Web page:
Andrew Stuart Tanenbaum is an American computer scientist and professor emeritus of computer science at the Vrije Universiteit Amsterdam in the Netherlands. He is best known as the author of MINIX, a free Unix-like operating system for teaching purposes, and for his computer science textbooks, regarded as standard texts in the field. He regards his teaching job as his most important work. Since 2004 he has operated Electoral-vote.com, a website dedicated to analysis of polling data in federal elections in the United States.
Can you tell our readers about yourself and your role nowadays?
I was a professor at the Vrije Universiteit in Amsterdam for 43 years. I officially retired in 2014, but I am still active. For example, I am still writing books and I am an ACM Distinguished Speaker, so I get invited to various universities to give talks. I am still involved with MINIX, including the planning for the MINIXCon 2017 conference in Munich, Germany, in Sept. 2017.
How you first got involved with programming?
I was a student at MIT. Somehow I learnt that MIT had acquired a PDP-1 minicomputer. I went over to it and asked if I could use it. They said yes and gave me a manual. I basically taught myself to program in PDP-1 assembly language. I also took courses on programming at MIT.
While having a wide field of expertise, which area do you put noticeably more emphasis
on and why?
I think my primary interest has always been operating systems. I am particularly concerned about dependability and security since there is so much poor software out there.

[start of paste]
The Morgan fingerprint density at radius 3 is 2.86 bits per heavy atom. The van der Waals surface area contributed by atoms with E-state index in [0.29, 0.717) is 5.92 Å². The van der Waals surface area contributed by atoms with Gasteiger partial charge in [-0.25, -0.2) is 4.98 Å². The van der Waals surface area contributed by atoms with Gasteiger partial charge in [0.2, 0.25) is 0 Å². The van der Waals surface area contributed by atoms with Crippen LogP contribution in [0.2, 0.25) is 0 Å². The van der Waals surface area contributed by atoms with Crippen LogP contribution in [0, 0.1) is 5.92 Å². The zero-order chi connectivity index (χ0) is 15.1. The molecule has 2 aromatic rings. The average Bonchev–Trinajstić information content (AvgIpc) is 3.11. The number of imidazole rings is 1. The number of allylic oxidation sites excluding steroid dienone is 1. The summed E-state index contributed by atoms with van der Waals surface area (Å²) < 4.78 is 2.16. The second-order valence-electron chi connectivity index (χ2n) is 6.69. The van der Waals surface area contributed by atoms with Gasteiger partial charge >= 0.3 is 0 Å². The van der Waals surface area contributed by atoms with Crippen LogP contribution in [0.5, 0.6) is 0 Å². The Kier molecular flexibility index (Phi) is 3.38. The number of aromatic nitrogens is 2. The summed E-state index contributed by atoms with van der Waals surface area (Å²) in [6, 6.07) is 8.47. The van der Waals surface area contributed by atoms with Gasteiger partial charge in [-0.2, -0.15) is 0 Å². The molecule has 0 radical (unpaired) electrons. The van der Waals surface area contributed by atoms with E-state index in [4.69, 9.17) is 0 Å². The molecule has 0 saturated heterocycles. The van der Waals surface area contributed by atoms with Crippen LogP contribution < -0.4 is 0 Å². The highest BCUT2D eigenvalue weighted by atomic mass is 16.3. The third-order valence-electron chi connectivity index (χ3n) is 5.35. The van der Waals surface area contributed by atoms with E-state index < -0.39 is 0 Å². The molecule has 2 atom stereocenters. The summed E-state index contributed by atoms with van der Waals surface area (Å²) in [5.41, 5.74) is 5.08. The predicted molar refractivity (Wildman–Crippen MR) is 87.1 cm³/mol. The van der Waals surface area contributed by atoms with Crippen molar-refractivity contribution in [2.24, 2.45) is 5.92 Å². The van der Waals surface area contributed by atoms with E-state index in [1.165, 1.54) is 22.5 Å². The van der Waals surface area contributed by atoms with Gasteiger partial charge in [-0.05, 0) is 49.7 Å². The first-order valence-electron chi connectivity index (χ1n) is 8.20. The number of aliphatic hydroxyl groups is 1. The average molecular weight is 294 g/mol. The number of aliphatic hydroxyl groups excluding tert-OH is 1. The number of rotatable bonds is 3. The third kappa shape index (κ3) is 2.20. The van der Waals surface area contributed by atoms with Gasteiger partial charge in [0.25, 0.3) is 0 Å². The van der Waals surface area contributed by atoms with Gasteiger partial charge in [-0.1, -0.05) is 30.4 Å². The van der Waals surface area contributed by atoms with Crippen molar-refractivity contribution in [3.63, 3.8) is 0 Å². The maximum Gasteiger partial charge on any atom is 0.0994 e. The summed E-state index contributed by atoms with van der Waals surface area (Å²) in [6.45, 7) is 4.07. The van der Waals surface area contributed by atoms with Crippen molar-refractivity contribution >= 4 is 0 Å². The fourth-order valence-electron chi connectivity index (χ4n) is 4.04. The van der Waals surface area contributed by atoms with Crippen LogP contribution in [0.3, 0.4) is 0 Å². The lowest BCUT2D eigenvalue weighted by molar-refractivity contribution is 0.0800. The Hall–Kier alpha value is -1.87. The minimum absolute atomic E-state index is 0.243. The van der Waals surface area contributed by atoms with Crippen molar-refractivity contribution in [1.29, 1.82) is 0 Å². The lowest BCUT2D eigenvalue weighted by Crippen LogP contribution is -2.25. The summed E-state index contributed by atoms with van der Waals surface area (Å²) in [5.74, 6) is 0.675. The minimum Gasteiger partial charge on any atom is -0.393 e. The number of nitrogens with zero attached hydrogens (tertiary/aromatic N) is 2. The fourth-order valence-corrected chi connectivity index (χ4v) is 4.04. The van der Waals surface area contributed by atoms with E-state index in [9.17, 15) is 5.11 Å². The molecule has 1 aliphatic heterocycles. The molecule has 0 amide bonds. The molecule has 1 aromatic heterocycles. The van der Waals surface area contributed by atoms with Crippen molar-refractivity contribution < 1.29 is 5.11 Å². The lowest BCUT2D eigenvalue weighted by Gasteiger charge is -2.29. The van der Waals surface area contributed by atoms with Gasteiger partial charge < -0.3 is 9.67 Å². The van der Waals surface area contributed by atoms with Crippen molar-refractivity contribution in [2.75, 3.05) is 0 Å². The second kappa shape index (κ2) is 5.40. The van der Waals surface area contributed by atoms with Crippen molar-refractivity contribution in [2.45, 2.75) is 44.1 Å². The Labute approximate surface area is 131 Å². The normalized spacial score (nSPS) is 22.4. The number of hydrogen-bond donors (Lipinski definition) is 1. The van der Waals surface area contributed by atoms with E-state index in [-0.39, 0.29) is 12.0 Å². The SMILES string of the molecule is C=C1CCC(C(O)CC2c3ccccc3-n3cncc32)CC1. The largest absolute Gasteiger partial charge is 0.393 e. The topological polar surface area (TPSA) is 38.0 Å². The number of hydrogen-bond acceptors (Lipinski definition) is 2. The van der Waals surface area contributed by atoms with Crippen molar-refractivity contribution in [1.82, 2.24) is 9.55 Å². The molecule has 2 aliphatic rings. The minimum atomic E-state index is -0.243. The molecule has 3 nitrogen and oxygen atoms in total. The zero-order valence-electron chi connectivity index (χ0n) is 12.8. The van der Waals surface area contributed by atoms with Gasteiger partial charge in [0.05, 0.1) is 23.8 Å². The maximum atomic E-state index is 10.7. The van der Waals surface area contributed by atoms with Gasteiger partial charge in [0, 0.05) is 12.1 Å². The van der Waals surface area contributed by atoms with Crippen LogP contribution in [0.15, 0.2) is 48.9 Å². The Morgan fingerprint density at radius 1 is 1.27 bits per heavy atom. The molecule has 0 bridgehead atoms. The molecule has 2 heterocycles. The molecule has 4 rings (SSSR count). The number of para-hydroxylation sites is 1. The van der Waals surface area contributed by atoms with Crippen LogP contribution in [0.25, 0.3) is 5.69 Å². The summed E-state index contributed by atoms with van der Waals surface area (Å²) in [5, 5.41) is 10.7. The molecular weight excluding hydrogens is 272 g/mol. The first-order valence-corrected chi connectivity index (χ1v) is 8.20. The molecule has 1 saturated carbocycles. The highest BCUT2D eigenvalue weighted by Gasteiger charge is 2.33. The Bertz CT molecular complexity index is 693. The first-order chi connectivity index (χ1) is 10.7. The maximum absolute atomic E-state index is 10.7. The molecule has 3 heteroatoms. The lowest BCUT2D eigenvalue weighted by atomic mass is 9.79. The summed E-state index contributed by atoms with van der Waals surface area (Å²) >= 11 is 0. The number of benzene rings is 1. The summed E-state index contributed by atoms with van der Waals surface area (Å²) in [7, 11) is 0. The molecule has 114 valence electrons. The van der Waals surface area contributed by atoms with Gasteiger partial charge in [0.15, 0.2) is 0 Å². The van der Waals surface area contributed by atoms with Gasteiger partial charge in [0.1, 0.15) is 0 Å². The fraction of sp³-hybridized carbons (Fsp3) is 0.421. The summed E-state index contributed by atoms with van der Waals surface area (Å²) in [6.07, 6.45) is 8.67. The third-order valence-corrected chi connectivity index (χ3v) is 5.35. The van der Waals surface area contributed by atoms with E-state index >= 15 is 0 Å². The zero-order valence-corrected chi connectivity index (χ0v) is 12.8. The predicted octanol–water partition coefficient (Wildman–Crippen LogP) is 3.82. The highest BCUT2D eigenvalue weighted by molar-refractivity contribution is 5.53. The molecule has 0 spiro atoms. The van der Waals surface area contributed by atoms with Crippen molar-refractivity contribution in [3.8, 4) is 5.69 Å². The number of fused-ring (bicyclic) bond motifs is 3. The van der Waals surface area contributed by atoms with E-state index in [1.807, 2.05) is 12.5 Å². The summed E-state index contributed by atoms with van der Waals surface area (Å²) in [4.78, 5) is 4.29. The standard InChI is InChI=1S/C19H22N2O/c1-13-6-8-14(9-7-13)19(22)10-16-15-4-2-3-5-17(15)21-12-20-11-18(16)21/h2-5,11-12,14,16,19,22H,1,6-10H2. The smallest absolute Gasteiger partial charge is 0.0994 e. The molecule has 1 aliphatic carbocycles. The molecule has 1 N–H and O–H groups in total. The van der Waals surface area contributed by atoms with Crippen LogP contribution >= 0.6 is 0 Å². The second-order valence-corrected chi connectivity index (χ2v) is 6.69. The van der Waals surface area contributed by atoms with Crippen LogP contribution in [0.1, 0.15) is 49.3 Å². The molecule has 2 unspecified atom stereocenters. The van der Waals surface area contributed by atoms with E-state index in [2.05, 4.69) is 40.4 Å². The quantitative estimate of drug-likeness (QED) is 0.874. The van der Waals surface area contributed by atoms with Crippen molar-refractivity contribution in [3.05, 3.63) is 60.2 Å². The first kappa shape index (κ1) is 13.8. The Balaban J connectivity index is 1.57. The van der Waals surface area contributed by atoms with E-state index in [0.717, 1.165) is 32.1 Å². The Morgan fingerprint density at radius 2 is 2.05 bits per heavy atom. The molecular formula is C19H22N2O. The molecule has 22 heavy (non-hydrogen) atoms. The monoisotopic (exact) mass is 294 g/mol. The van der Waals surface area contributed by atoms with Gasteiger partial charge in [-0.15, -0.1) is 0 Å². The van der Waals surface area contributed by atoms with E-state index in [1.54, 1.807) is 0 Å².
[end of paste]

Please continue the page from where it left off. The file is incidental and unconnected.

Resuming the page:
You created MINIX. Can you tell us the idea behind it? What was its purpose?
When UNIX V6 was released, it became an instant hit at universities. A professor in Australia, John Lions, wrote a book describing how it worked line by line. Many universities began using the Lions’ book in their courses. When Bell Labs released UNIX V7, the new license said it was forbidden to teach it in classes or write books about it. So, I and many other professors were stuck. I decided to write my own operating system from scratch, without any of the Bell Labs code, so that students could learn how an operating system worked. That led to MINIX being released in 1987. It was an instant hit.
Could you tell more about the correlation between Minix 3 and NetBSD that allows Minix to run thousands of NetBSD packages on it?
After MINIX 3 had been up and running for a couple of years, we decided that there were not enough packages for it. Therefore, we decided to make the outside of it (what the user sees) much more compatible with NetBSD. We also ported many NetBSD headers, libraries, compilers, tool chains, etc. Internally, MINIX 3 is a multi-server system with excellent fault tolerance properties. For example, each device driver runs as a separate user process, outside the kernel. If a driver crashes, it can be replaced on the fly without affecting the system. The result of this design is that one effectively has a fault-tolerant system that can run NetBSD packages.
Can MINIX run FreeBSD packages too?
We have never tested for this. Any FreeBSD package that can run on NetBSD will probably work.
What is your most interesting IT issues and why?